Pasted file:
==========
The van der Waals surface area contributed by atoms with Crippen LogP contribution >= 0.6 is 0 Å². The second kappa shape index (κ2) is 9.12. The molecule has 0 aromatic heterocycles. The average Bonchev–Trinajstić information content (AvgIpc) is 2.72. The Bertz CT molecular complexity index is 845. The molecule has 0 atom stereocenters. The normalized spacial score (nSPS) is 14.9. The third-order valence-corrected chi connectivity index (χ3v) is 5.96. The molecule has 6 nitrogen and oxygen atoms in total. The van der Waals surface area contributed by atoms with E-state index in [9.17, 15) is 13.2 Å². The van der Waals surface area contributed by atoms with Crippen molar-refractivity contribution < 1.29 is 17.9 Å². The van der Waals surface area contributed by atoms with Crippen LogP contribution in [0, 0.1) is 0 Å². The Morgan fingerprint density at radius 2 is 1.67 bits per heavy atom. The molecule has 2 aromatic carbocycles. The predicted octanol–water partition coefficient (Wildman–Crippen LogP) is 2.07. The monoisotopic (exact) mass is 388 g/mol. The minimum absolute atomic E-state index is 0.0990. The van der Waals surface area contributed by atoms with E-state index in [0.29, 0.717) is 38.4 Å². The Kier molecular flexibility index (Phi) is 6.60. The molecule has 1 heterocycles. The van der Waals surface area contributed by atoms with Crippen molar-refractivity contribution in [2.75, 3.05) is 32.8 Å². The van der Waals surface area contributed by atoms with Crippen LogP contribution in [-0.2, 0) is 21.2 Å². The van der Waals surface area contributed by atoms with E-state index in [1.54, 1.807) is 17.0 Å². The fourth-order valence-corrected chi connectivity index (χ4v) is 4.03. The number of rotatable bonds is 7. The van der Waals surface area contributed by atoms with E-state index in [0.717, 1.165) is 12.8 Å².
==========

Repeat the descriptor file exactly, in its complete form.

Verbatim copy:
The van der Waals surface area contributed by atoms with Crippen LogP contribution >= 0.6 is 0 Å². The second kappa shape index (κ2) is 9.12. The molecule has 0 aromatic heterocycles. The average Bonchev–Trinajstić information content (AvgIpc) is 2.72. The Bertz CT molecular complexity index is 845. The molecule has 0 atom stereocenters. The normalized spacial score (nSPS) is 14.9. The third-order valence-corrected chi connectivity index (χ3v) is 5.96. The molecule has 6 nitrogen and oxygen atoms in total. The van der Waals surface area contributed by atoms with E-state index in [9.17, 15) is 13.2 Å². The van der Waals surface area contributed by atoms with Crippen molar-refractivity contribution < 1.29 is 17.9 Å². The van der Waals surface area contributed by atoms with Crippen LogP contribution in [0, 0.1) is 0 Å². The Morgan fingerprint density at radius 2 is 1.67 bits per heavy atom. The molecule has 2 aromatic carbocycles. The predicted octanol–water partition coefficient (Wildman–Crippen LogP) is 2.07. The monoisotopic (exact) mass is 388 g/mol. The minimum absolute atomic E-state index is 0.0990. The van der Waals surface area contributed by atoms with E-state index in [0.29, 0.717) is 38.4 Å². The Kier molecular flexibility index (Phi) is 6.60. The molecule has 1 heterocycles. The van der Waals surface area contributed by atoms with Crippen molar-refractivity contribution in [2.75, 3.05) is 32.8 Å². The van der Waals surface area contributed by atoms with Crippen LogP contribution in [-0.2, 0) is 21.2 Å². The van der Waals surface area contributed by atoms with E-state index in [1.54, 1.807) is 17.0 Å². The fourth-order valence-corrected chi connectivity index (χ4v) is 4.03. The number of rotatable bonds is 7. The van der Waals surface area contributed by atoms with E-state index in [0.717, 1.165) is 12.8 Å².